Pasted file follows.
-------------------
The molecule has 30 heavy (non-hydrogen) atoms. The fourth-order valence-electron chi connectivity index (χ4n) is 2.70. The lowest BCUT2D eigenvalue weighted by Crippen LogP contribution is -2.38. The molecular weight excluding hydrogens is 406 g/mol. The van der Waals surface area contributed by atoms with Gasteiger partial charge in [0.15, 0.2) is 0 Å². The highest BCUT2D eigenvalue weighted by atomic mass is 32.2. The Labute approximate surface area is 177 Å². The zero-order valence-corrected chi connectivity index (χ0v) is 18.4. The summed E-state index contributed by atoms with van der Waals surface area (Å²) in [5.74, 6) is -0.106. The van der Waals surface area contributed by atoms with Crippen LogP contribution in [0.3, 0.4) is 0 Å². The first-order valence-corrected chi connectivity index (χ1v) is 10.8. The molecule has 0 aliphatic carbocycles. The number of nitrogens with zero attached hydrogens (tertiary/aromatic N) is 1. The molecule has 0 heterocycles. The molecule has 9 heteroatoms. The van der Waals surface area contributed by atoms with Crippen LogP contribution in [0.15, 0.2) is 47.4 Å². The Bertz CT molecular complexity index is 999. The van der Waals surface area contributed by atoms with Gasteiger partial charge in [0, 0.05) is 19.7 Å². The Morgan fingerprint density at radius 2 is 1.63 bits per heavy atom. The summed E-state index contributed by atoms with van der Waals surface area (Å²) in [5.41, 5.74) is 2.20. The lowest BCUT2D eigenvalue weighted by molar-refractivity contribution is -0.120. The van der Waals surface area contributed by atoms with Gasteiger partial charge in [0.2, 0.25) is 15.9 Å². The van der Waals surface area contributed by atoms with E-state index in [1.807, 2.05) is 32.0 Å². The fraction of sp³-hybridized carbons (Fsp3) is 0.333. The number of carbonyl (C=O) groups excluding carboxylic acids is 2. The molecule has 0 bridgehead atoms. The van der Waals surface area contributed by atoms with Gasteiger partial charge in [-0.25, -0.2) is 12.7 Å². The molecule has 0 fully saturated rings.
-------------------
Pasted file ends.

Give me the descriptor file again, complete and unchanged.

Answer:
The molecule has 30 heavy (non-hydrogen) atoms. The fourth-order valence-electron chi connectivity index (χ4n) is 2.70. The lowest BCUT2D eigenvalue weighted by Crippen LogP contribution is -2.38. The molecular weight excluding hydrogens is 406 g/mol. The van der Waals surface area contributed by atoms with Gasteiger partial charge in [0.15, 0.2) is 0 Å². The highest BCUT2D eigenvalue weighted by atomic mass is 32.2. The Labute approximate surface area is 177 Å². The zero-order valence-corrected chi connectivity index (χ0v) is 18.4. The summed E-state index contributed by atoms with van der Waals surface area (Å²) in [5.74, 6) is -0.106. The van der Waals surface area contributed by atoms with Crippen LogP contribution in [0.3, 0.4) is 0 Å². The first-order valence-corrected chi connectivity index (χ1v) is 10.8. The molecule has 0 aliphatic carbocycles. The number of nitrogens with zero attached hydrogens (tertiary/aromatic N) is 1. The molecule has 0 heterocycles. The molecule has 9 heteroatoms. The van der Waals surface area contributed by atoms with Crippen LogP contribution in [0.15, 0.2) is 47.4 Å². The Bertz CT molecular complexity index is 999. The van der Waals surface area contributed by atoms with Gasteiger partial charge in [0, 0.05) is 19.7 Å². The Morgan fingerprint density at radius 2 is 1.63 bits per heavy atom. The summed E-state index contributed by atoms with van der Waals surface area (Å²) in [5.41, 5.74) is 2.20. The lowest BCUT2D eigenvalue weighted by molar-refractivity contribution is -0.120. The van der Waals surface area contributed by atoms with Gasteiger partial charge in [0.2, 0.25) is 15.9 Å². The van der Waals surface area contributed by atoms with E-state index in [1.807, 2.05) is 32.0 Å². The fraction of sp³-hybridized carbons (Fsp3) is 0.333. The number of carbonyl (C=O) groups excluding carboxylic acids is 2. The molecule has 0 bridgehead atoms. The van der Waals surface area contributed by atoms with Gasteiger partial charge in [-0.25, -0.2) is 12.7 Å². The molecule has 0 fully saturated rings.